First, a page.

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Who is the language teacher who’s never heard their students say:

“I don’t know why, but I can understand everything my teacher says but when somebody else speaks I can’t understand a word.”

The reason is that teachers develop their own “Teaching English” language – let us call it Teacherese – we simplify our explanation, translate, mime, draw, look up a better explanation/ word definition in a learners’ dictionary – so that students will be able to grasp whatever we’re trying to teach. We tend to speak way more slowly with a clear intonation while also projecting our voice. No wonder students can understand “everything” we say.

The Bible in the Book of James chapter 3 verse 10 implies that our tongue has the power to bless and also the power to curse”. Could it be that in our desire to help our students we end up hampering their language learning skills?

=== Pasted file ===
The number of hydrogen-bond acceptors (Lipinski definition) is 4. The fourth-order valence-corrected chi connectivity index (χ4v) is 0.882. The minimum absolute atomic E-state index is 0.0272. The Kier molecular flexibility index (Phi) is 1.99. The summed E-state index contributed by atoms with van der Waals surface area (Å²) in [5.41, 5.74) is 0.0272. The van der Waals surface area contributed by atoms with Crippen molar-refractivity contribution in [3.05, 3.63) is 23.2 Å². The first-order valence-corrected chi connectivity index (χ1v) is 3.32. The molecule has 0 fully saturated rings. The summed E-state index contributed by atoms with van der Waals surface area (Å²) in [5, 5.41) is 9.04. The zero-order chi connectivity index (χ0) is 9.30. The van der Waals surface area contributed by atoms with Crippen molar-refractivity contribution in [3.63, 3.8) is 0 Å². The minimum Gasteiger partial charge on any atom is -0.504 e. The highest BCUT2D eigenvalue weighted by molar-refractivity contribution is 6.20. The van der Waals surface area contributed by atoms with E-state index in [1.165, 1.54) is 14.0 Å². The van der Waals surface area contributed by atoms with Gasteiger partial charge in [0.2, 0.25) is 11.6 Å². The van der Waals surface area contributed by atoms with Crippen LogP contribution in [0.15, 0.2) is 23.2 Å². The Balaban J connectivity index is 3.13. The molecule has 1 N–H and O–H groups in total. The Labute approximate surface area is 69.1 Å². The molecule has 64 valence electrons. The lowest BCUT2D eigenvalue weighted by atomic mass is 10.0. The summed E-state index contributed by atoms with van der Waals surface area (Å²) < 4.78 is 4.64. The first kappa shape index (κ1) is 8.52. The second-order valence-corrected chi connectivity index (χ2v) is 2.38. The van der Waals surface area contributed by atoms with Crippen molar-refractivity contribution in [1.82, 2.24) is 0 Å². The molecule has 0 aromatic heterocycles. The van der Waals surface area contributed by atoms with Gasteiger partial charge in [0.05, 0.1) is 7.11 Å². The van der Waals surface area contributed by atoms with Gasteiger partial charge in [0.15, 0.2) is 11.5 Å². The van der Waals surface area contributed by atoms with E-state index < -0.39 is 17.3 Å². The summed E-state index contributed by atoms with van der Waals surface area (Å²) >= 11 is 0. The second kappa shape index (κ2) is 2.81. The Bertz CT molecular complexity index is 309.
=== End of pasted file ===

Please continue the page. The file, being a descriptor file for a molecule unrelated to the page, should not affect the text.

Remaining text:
Yes and no. We do help them better understand the language and help students to get a positive and clear example on pronunciation. Teachers could avoid too much of a grammar load – we love saying “that’s an adverbial clause”  and expect students to know what we’re talking about, on the other hand so grammatical terms distinguishing an adverb from an adjective will be quite useful when students need to produce language.

Considering the importance of the teacher, it would be advisable he introduced a segment in his class for “mumble time” when he would speak at a more natural way Or introduce to students other English speakers ( if not in person, at least via audio) where they’d be able to identify and assimilate different sounds and accents. img_7726

So fellow teacher warriors, use your skills to bless and not curse your students.

Shine on.

cheers

Mo

 

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